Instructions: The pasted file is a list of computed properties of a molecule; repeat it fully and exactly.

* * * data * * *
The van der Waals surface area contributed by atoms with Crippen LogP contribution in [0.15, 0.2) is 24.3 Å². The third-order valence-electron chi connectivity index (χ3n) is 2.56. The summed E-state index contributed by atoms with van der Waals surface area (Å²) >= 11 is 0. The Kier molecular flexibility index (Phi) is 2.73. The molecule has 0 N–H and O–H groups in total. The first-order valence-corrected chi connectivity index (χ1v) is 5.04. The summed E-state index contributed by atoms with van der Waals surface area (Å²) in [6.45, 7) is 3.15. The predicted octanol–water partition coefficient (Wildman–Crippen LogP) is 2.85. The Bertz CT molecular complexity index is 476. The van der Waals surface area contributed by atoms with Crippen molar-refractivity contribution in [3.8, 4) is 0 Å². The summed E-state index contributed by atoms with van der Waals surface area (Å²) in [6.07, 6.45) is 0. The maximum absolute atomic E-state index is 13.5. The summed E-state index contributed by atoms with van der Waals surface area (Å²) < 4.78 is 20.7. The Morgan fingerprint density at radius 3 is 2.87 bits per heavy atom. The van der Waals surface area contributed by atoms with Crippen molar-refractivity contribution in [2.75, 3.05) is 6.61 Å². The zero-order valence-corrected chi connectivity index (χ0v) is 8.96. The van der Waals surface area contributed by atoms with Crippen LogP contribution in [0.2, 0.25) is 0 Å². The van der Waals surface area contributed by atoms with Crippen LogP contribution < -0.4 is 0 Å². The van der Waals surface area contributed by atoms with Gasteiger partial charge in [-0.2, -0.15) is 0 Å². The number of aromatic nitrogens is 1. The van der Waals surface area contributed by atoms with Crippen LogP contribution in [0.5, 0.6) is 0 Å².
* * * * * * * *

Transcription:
The van der Waals surface area contributed by atoms with Crippen LogP contribution in [0.15, 0.2) is 24.3 Å². The third-order valence-electron chi connectivity index (χ3n) is 2.56. The summed E-state index contributed by atoms with van der Waals surface area (Å²) >= 11 is 0. The Kier molecular flexibility index (Phi) is 2.73. The molecule has 0 N–H and O–H groups in total. The first-order valence-corrected chi connectivity index (χ1v) is 5.04. The summed E-state index contributed by atoms with van der Waals surface area (Å²) in [6.45, 7) is 3.15. The predicted octanol–water partition coefficient (Wildman–Crippen LogP) is 2.85. The Bertz CT molecular complexity index is 476. The van der Waals surface area contributed by atoms with Crippen molar-refractivity contribution in [3.8, 4) is 0 Å². The summed E-state index contributed by atoms with van der Waals surface area (Å²) in [6.07, 6.45) is 0. The maximum absolute atomic E-state index is 13.5. The summed E-state index contributed by atoms with van der Waals surface area (Å²) < 4.78 is 20.7. The Morgan fingerprint density at radius 3 is 2.87 bits per heavy atom. The van der Waals surface area contributed by atoms with Crippen molar-refractivity contribution in [2.75, 3.05) is 6.61 Å². The zero-order valence-corrected chi connectivity index (χ0v) is 8.96. The van der Waals surface area contributed by atoms with Crippen LogP contribution in [0.2, 0.25) is 0 Å². The van der Waals surface area contributed by atoms with Crippen LogP contribution < -0.4 is 0 Å². The van der Waals surface area contributed by atoms with Gasteiger partial charge in [-0.2, -0.15) is 0 Å². The number of aromatic nitrogens is 1. The van der Waals surface area contributed by atoms with Crippen LogP contribution in [0.5, 0.6) is 0 Å².